The government has made no known efforts to facilitate business in Eritrea although this may change for Chinese businesses following the November 2021 signing of a Memorandum of Understanding for China’s Belt Road Initiative.  The government does not have a business registration website.  Businesses are required to register with six government offices (the Business License Office, the Ministry of Information, the Inland Revenue Department, the Ministry of Trade and Industry, the Ministry of Labor and Social Welfare, and the local municipality), and the registration process usually takes 84 days, according to the World Bank’s Doing Business report. According to local experts, if an agreement is reached with the government and the PFDJ, this process can be expedited significantly for foreign businesses.

Outward Investment

Given the low level of capital accumulation in the economy, Eritrea is not a likely provider of foreign capital.  As part of its efforts to direct capital towards development, the GSE’s laws strictly control capital flows (including payment for the importation of goods), currency exchange, and restricts domestic investors from making large investments abroad.  For example, per person monthly bank withdrawals are limited to 5,000 Nakfa ($333), and Eritreans are generally unable to withdraw dollars.

The GSE has signed Bilateral Investment Treaties (BITs) with Italy, Netherlands, Qatar, and Uganda.  Only the BIT with Italy has entered into force.  The GSE has no bilateral taxation treaty with the United States. Eritrea is not a member of the OECD Inclusive Framework on Base Erosion and Profit Shifting.

Transparency of the Regulatory System

The GSE is not transparent.  Legal and regulatory systems are not transparent.  Ministries are empowered to (and do) issue new regulations, subject to PFDJ approval, with no public debate.  There are no informal regulatory processes managed by nongovernment organizations or private sector associations. New regulations come out with no public announcement; people only learn of them through word-of-mouth. There is no publicly accessible location (online or otherwise) to find key proclamations, laws, or regulatory actions.  One can sometimes find the regulations for sale at bookshops. There is no public oversight of government actions nor legal recourse against government actions taken.

The government does not promote any form of transparency, including promoting or requiring companies’ environmental, social, and governance disclosures.

The seeming arbitrariness of government regulation and action is a drag on the economy.  Officials occasionally shutter businesses without explanation, leaving other businesses to wonder (and often spread rumors) as to what happened.

Public finances and debt obligations are not made public.

International Regulatory Considerations

Eritrea is a founding member of the Common Market for Eastern and Southern Africa (COMESA).  It also belongs to the Community of Sahel-Saharan States and the Intergovernmental Authority on Development (though it has not participated in the latter for several years.)  COMESA decisions are binding on all member states, but as they are made by consensus this does not cause conflict.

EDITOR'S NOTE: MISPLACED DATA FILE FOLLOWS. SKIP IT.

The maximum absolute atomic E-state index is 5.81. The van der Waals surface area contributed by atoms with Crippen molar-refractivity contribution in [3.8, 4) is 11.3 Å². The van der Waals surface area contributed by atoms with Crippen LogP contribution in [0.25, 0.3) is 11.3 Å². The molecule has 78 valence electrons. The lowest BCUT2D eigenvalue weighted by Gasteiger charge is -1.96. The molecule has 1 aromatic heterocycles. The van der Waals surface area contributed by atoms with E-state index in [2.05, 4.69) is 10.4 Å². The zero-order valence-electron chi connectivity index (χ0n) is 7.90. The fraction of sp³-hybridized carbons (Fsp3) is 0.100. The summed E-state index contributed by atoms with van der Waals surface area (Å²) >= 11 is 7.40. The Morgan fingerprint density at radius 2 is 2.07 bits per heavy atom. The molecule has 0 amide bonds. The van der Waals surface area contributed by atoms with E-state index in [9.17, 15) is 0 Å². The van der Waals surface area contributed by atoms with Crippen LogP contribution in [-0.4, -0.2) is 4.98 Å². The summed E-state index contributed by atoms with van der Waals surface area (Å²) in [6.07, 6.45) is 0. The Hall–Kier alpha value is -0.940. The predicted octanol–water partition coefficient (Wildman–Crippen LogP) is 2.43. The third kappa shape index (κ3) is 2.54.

Eritrea is one of only 10 UN member states that has no affiliation with the WTO.

Legal System and Judicial Independence

The Eritrean legal system is based on the Ethiopian system that was in place at the time of independence in 1993.  It is primarily a civil law system, though these laws are deeply influenced by traditional law.

Eritrea has a written commercial code, derived from the Ethiopian commercial code in effect at the time of independence along with several proclamations to update the code.  A full rewrite was done as part of a 2015 overhaul of the major legal codes, but these were never implemented.  Any international company doing business in Eritrea will need the assistance of a local attorney versed in the complexities of the Eritrean legal system.

The judicial system is not fully independent of the executive.  Judges are National Service employees, and thus work for the executive branch.  Many enforcement decisions, and especially those that relate to the commercial or labor codes, are adjudicated solely through the national court system and are appealable.

Laws and Regulations on Foreign Direct Investment

Eritrea’s legal system plays only a minor role in foreign direct investment. All large-scale foreign direct investment is part of an opaque political process and is managed by non-public agreements negotiated directly with a small group of officials in the government and the ruling party.

Eritrea does not have a website for foreign investors to learn about relevant laws, rules, procedures and reporting requirements.

There have been no new major laws, regulations, or judicial decisions announced in the past year.

Competition and Antitrust Laws

There are no indications that the GSE makes any effort to promote market competition. All large-scale economic activity is either fully controlled by the PFDJ or jointly controlled by it in partnership with international companies operating under agreements negotiated directly with the GSE/PFDJ.